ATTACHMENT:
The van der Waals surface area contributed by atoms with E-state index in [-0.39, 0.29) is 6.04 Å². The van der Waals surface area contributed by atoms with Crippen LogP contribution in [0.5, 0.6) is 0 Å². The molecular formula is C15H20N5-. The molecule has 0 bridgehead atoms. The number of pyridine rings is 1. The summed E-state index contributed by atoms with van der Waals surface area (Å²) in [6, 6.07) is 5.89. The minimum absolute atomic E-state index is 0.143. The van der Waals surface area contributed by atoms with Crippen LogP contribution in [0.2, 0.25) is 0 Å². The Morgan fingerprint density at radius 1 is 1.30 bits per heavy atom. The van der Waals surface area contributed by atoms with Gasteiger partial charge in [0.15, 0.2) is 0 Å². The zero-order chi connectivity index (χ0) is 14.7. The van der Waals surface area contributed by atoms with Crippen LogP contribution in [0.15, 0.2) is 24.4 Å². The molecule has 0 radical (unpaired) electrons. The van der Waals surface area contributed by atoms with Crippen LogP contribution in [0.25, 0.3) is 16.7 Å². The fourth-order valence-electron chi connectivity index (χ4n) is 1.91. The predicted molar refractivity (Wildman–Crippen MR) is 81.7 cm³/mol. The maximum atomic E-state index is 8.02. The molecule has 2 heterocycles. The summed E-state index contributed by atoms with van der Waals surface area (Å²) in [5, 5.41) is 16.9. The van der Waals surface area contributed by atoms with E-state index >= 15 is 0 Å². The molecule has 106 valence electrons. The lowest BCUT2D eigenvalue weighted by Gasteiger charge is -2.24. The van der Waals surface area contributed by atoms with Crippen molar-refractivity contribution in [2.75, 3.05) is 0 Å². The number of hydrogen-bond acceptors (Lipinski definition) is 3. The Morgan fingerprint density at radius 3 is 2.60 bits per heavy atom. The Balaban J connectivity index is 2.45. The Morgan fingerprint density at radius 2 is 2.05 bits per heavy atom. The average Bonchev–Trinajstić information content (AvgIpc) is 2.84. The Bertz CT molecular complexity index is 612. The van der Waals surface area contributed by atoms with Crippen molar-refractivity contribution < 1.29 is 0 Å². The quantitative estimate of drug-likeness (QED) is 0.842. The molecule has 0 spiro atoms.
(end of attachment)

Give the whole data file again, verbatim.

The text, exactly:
The van der Waals surface area contributed by atoms with E-state index in [-0.39, 0.29) is 6.04 Å². The van der Waals surface area contributed by atoms with Crippen LogP contribution in [0.5, 0.6) is 0 Å². The molecular formula is C15H20N5-. The molecule has 0 bridgehead atoms. The number of pyridine rings is 1. The summed E-state index contributed by atoms with van der Waals surface area (Å²) in [6, 6.07) is 5.89. The minimum absolute atomic E-state index is 0.143. The van der Waals surface area contributed by atoms with Crippen LogP contribution in [0.2, 0.25) is 0 Å². The Morgan fingerprint density at radius 1 is 1.30 bits per heavy atom. The van der Waals surface area contributed by atoms with Gasteiger partial charge in [0.15, 0.2) is 0 Å². The zero-order chi connectivity index (χ0) is 14.7. The van der Waals surface area contributed by atoms with Crippen LogP contribution in [0.15, 0.2) is 24.4 Å². The molecule has 0 radical (unpaired) electrons. The van der Waals surface area contributed by atoms with Crippen LogP contribution in [0.25, 0.3) is 16.7 Å². The fourth-order valence-electron chi connectivity index (χ4n) is 1.91. The predicted molar refractivity (Wildman–Crippen MR) is 81.7 cm³/mol. The maximum atomic E-state index is 8.02. The molecule has 2 heterocycles. The summed E-state index contributed by atoms with van der Waals surface area (Å²) in [5, 5.41) is 16.9. The van der Waals surface area contributed by atoms with E-state index >= 15 is 0 Å². The molecule has 106 valence electrons. The lowest BCUT2D eigenvalue weighted by Gasteiger charge is -2.24. The van der Waals surface area contributed by atoms with Crippen molar-refractivity contribution in [2.75, 3.05) is 0 Å². The number of hydrogen-bond acceptors (Lipinski definition) is 3. The Morgan fingerprint density at radius 3 is 2.60 bits per heavy atom. The Balaban J connectivity index is 2.45. The Morgan fingerprint density at radius 2 is 2.05 bits per heavy atom. The average Bonchev–Trinajstić information content (AvgIpc) is 2.84. The Bertz CT molecular complexity index is 612. The van der Waals surface area contributed by atoms with Crippen molar-refractivity contribution < 1.29 is 0 Å². The quantitative estimate of drug-likeness (QED) is 0.842. The molecule has 0 spiro atoms.